Old Mar 7th, 1998, 07:17 AM
  #4  
Linda
Guest
 
Posts: n/a
Okay, this incident happened in Chile, but it could have happened in Spain! I was working long hours at a site far from medical help when I thought I might be developing a urinary tract infection. The Chilean nurse on the site (male) spoke only Spanish; my Spanish was improving but still rudimentary. He was asking me where it hurt and seemed to sense that I was flustered, so he asked me "Estas embarasada?", which to me sounded exactly like "Are you embarassed?" So I responded with "Si, un poquito".
("Yes, a little".). Next day we headed to the nearest city to a women's clinic where he started trying to get me a preganancy test! Turns out "embarasada" is colloquial in many Spanish-speaking countries for "pregnant", and I had told him I was "little bit" pregnant. Two good things: each of us learned an important phrase in the other's language, and I completely lost my fear of making mistakes speaking another language. Thanks to the person who started this thread!
 
Old Mar 7th, 1998, 11:46 AM
  #5  
B.G.
Guest
 
Posts: n/a
I was in a restuarant with my family in Bayeaux, France. I speak only about 10 words of French. I got up from the table explaining that I had to go to the bathroom. I remembered the word is "toilette" so when I saw a waiter I wanted to ask him where it was and instead of saying "where is the toilet" I asked him "Parle-vous toilette?" He laughed, when I realized what I said, I laughed, and when I returned to the table and told my son and my half-French grandchildren what I said, they really laughed. I decided that thereafter it would be better for me just to say the noun and not try to put in the other words. Incidentally the waiter did direct me to the bathroom. Of course, the next step is to try and figure out how to flush. There are so many different systems in France and probably elsewhere. Oh the joys of travel!


 
Old May 27th, 2000, 11:26 AM
  #6  
lindi
Guest
 
Posts: n/a
My family moved to Canada 4 years ago from Hungary. I was 15, my sister 16 and we didn't speak much English. Well it was around Christmas, and my sister went to a friend and said to him:"I just wanted you to wish merry Christmas!" He looked at her with a surprised expression and said "merry Christmas". Turns out she mixed up the words and wanted to say "I just wanted to wish you Merry Christmas". If I'm not there she would never know what she really said. <BR>At another time we were in the library, and this hot guy came to our table, saying something I didn't understand. I understood something like: white... and he was gesturing with his hands. Since I only had sheets of paper in front of me, I figured he wants some paper. So I gave him some paper. He took it, confused, and went to another table. I saw a guy handing him some WHITEOUT. He must have thought I was crazy, giving him paper. Or maybe suggesting that he write the whole page again! <BR>Ok, a last one: in class, the teacher was handing out some SHEETS. My sister asked a classmate: "Can you give me a SHIT?". Yes it's hard to pronounce English!! <BR>Oh I just remembered another thing! <BR>There was an American guy in Hungary, looking for some alcoholic drink in a store. The store clerk brought him dozens of diapers! He pronounced "palinka" like "pelenka", which means diaper. (yeah, I need a lot of diapers... <BR>And when English speakers toast in Hungarian, most of them says "egeszseggedre" (=to your whole ass) instead of "egessegedre" (=to your health). Funny, eh?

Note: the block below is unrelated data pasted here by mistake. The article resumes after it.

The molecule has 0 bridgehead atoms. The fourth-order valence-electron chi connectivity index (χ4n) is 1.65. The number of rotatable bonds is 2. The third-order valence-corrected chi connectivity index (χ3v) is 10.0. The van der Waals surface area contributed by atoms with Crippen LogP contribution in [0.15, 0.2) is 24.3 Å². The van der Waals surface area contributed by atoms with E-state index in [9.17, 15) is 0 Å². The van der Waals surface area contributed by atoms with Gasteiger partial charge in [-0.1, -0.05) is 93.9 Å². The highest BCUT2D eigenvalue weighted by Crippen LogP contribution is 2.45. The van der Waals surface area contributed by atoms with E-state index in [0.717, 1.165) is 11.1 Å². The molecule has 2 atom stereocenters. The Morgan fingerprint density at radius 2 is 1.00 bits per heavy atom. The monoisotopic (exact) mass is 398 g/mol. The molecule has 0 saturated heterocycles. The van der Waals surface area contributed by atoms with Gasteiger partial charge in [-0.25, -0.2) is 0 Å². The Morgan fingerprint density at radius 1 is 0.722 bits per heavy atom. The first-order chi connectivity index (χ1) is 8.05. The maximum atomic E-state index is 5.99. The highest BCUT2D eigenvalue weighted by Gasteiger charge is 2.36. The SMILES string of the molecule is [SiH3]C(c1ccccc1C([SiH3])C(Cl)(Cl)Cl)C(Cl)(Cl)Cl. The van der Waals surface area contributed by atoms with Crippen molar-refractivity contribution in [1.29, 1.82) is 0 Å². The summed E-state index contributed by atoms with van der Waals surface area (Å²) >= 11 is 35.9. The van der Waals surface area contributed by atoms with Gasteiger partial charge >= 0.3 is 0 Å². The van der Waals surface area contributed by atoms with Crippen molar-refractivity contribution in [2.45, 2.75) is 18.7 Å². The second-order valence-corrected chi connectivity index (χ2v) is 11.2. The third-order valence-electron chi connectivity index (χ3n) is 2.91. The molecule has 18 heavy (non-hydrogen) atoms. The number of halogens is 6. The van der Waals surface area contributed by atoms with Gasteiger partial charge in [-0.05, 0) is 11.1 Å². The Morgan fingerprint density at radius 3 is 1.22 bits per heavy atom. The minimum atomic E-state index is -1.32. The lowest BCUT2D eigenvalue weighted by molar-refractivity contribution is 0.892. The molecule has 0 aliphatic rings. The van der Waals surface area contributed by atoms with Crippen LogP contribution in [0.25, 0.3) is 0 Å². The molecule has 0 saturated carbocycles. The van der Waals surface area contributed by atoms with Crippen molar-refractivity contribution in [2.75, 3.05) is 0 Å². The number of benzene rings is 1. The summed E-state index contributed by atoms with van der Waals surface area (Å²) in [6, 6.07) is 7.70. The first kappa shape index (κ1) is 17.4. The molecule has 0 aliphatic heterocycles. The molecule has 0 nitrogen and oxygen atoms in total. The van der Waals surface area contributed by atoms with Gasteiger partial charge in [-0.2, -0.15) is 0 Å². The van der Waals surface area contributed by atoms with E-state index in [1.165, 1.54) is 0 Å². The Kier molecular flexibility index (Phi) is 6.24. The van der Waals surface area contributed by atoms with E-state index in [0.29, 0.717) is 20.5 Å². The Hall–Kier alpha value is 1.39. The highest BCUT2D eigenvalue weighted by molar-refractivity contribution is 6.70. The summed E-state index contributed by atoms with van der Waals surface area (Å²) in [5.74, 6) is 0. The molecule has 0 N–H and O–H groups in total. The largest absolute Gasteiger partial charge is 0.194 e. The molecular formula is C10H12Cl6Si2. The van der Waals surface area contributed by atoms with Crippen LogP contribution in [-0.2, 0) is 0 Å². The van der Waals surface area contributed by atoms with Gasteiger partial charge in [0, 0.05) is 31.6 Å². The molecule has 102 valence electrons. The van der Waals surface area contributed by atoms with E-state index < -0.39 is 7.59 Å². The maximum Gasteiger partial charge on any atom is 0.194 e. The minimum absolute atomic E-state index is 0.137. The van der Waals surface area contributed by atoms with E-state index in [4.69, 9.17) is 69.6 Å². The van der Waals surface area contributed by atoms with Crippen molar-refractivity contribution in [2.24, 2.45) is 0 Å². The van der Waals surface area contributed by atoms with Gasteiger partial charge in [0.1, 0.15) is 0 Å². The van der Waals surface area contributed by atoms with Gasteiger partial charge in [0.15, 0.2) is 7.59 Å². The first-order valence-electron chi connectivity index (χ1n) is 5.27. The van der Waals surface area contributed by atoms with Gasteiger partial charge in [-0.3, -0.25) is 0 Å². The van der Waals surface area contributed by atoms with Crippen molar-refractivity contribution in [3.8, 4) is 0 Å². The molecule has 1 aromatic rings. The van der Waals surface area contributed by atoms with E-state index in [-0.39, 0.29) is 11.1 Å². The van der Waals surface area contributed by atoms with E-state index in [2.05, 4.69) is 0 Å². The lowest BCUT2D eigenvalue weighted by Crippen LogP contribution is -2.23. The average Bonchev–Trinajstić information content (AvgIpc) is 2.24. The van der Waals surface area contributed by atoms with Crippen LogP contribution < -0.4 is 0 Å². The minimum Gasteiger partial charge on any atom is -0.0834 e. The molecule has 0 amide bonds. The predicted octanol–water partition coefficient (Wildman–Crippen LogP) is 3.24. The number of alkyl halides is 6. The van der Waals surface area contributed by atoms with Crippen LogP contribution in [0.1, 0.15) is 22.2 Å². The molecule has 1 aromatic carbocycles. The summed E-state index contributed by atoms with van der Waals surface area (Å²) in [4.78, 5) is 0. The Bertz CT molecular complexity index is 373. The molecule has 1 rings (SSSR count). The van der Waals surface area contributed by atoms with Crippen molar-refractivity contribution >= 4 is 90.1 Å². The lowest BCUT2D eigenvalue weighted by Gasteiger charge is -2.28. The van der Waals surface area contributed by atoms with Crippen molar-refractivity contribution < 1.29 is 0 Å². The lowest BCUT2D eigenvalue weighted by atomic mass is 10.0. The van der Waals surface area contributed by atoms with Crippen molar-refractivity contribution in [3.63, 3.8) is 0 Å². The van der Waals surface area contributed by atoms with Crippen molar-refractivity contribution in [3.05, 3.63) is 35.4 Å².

Old May 27th, 2000, 11:43 AM
  #7  
Sjoerd
Guest
 
Posts: n/a
The Pope always tries to speak the language of the country he is visiting, so he spoke Dutch when he visited the Netherlands. <BR>He (of course, and I can't blame him) had a strong Polish-Slavic accent in his Dutch. So instead of saying "Vader, zoon en de heilige geest" ("Father, sun and the holy ghost"), he said "Vader, zoon en de geile geest" ("Father, sun and the horny ghost") <BR>
 
Old May 27th, 2000, 11:45 AM
  #8  
Sjoerd
Guest
 
Posts: n/a
Oops, "sun" should be "son", of course. <BR>
 
Old May 27th, 2000, 01:25 PM
  #9  
carol
Guest
 
Posts: n/a
We had lived in Madrid about a year and were going to go camping so were shopping in El Corte Ingles for sleeping bags. I was learning Spanish a little on my own but didn't have a great vocabulary, just some tourist type stuff and thought I knew more than I did. My husband always had me do the talking when we shopped. The sales clerk showed us 2 different sleeping bags, one was red and the other was blue. I was asking "Cual est mujer?" I thought I was saying "which is better?" He would ask, "Por la senora?" I'd say, "No, mujer!" He didn't know what I was talking about. We finally bought one of each and when we got home I looked up the word for BETTER in the dictionary and it was MEJOR. MUJER means woman. <BR>Another dumb thing I did was when we drove across to Switzerland and stopped at the first shop there, we went in and I asked if they had Swiss cheese. My husband looked at me like I was an idiot and the clerk said, "All our cheese is Swiss." I was used to going to the supermarket and looking for Swiss cheese among all the other stuff.
 
Old May 27th, 2000, 05:16 PM
  #10  
Rex
Guest
 
Posts: n/a
Not from personal experience, but a classic I have heard passed down over time. <BR> <BR>A guy goes into an Italian shop to buy some sausages, and figures he will try to blend by trying to make the transaction in his best fractured Italian. Being a natural foods lover, he asked "no preservativos, si?" <BR> <BR>The shopkeeper smiled, suppressing a laugh, and answered "Si, si, nunca (never)!" <BR> <BR>Preservativos is essentially the same as our English word "prophylactics". <BR> <BR>Nice to know the sausages were not "cased" in such packaging! <BR> <BR>